Read more: Internet users praise Uber driver who pretended to be woman’s boyfriend to ward off pushy man

Farah Benis, founder of street harassment campaign Catcalls of London and security firm FFA Security Group, has put together some suggestions for other ways women can feel safer.

"Make use of apps such as Life360 or Find my Friends. They are heavy on battery use but it does mean that your trusted circle will have access to your location at all times," she suggests.

"Safe and the City is another great app for journey planning that collates data from multiple organisations and calculates routes based on how safe they are - it takes into account reports of harassment, routes that are well lit, routes that are busy and tend to be more populated."

While Benis believes the focus of the safety conversation needs to be on creating safer public spaces she has put together some further steps that we can all take to safeguard ourselves.

- Be conscious and aware of your surroundings.

- Don't listen to loud music in both ears so that you can remain alert to what is happening around you.

- Stick to well-lit busy routes, where possible - the above-mentioned Safe and the City app can help you plan a journey accordingly.

- Don't use unlicensed taxis and share the details of your journey with someone trusted - "Uber allows you to share your journey with a contact and I really recommend making use of this feature," Benis says.

- Have a check-in system. "I do this with my work team and I do this with my friends," she explains. "If we know someone is out we have specific times to check in with one another by on a group chat. If someone misses a check-in, multiple people are able to follow up to ensure that they are ok."

There are many personal safety apps people can use to help them feel more secure. (Getty Images)
There are many personal safety apps people can use to help them feel more secure. (Getty Images)

What to do if you need emergency help but can't speak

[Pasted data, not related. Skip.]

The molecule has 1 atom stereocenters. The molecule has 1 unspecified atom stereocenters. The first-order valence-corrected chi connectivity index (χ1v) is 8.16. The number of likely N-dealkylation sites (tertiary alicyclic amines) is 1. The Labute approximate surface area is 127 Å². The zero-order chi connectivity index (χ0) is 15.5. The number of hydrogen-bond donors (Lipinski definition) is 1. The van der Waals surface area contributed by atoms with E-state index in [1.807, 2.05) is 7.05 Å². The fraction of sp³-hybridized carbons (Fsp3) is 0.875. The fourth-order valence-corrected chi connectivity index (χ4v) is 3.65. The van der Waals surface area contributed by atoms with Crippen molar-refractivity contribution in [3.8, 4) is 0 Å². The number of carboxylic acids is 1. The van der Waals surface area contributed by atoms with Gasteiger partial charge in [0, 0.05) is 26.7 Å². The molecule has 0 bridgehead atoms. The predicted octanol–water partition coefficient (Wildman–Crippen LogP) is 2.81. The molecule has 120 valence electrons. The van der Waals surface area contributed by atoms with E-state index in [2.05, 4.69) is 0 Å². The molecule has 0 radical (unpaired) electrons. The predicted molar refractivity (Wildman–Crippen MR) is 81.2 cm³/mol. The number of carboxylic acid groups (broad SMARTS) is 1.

If you need to call 999 but can’t speak, secretly dialling ‘55’ while on a call with the emergency call handlers is one of the ways you can urgently get in touch with police.

According to Full Fact, the UK's independent fact checking charity, there has been some confusion over what to do if you need the assistance of the police but can’t actually speak.

There have been claims that calling 999, then pressing ‘55’ when someone answers and hanging up is enough to alert the police they are needed and potentially allow the police to track your location.

But Full Fact has revealed that while typing ‘55’ on a 999 call from a mobile, when prompted, is a way to alert the automated system that you need police assistance, you should not hang up as soon as you do this.

The Independent Office for Police Conduct have compiled a guide to help inform people how the 999 system works and what people should do if they need to contact the police but can’t speak.

Read more: Police force advises women not to exercise alone

What is the Silent Solution System?

The Silent Solution System is used to filter out large numbers of accidental or hoax 999 calls and help those who are unable to speak, but who genuinely need police assistance.

When you’ve been put through to the Silent Solution System an automated voice asks the caller to press ‘55’ if they need police assistance.

When transferred to your local police force, the police call handler will attempt to communicate with you by asking simple yes or no questions. If you are not able to speak, listen carefully to the questions and instructions from the call handler so they can assess your call and arrange help if needed.

As explained by Full Fact, pressing 55 does not allow police to track your location, nor should you just hang up.

Commenting on the Silent Solution System IOPC Regional Director Catrin Evans said in a press release: “It is always best to actually speak to a police call handler if you can, even if by whispering, but if you are putting yourself or someone else in danger by making a sound, there is something you can do.

“Make yourself heard by coughing, tapping the handset or once prompted by the automated system, by pressing 55.

Evans believes there is a lack of public awareness of the Silent Solution system and the police are therefore keen to share the information as widely as possible.

“It could potentially save a life,” she adds.

Watch: Women's voices should not be silenced says Angela Rayner.